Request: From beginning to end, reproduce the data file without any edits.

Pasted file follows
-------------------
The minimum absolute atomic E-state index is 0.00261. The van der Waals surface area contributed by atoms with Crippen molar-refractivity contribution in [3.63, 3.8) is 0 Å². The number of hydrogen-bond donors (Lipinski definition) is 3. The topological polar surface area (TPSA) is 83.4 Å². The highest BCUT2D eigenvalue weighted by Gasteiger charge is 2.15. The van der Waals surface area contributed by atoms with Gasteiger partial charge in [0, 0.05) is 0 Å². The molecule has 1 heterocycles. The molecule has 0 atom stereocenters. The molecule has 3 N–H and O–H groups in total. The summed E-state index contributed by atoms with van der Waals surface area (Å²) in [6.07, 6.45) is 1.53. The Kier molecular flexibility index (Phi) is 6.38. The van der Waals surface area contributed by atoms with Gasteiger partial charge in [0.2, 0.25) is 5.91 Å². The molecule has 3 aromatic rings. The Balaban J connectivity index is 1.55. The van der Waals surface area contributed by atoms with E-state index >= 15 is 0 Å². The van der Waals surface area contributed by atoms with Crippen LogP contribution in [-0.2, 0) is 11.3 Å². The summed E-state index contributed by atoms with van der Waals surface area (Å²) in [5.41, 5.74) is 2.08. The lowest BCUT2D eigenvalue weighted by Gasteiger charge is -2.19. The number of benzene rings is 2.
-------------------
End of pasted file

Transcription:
The minimum absolute atomic E-state index is 0.00261. The van der Waals surface area contributed by atoms with Crippen molar-refractivity contribution in [3.63, 3.8) is 0 Å². The number of hydrogen-bond donors (Lipinski definition) is 3. The topological polar surface area (TPSA) is 83.4 Å². The highest BCUT2D eigenvalue weighted by Gasteiger charge is 2.15. The van der Waals surface area contributed by atoms with Gasteiger partial charge in [0, 0.05) is 0 Å². The molecule has 1 heterocycles. The molecule has 0 atom stereocenters. The molecule has 3 N–H and O–H groups in total. The summed E-state index contributed by atoms with van der Waals surface area (Å²) in [6.07, 6.45) is 1.53. The Kier molecular flexibility index (Phi) is 6.38. The van der Waals surface area contributed by atoms with Gasteiger partial charge in [0.2, 0.25) is 5.91 Å². The molecule has 3 aromatic rings. The Balaban J connectivity index is 1.55. The van der Waals surface area contributed by atoms with E-state index >= 15 is 0 Å². The van der Waals surface area contributed by atoms with Crippen LogP contribution in [-0.2, 0) is 11.3 Å². The summed E-state index contributed by atoms with van der Waals surface area (Å²) in [5.41, 5.74) is 2.08. The lowest BCUT2D eigenvalue weighted by Gasteiger charge is -2.19. The number of benzene rings is 2.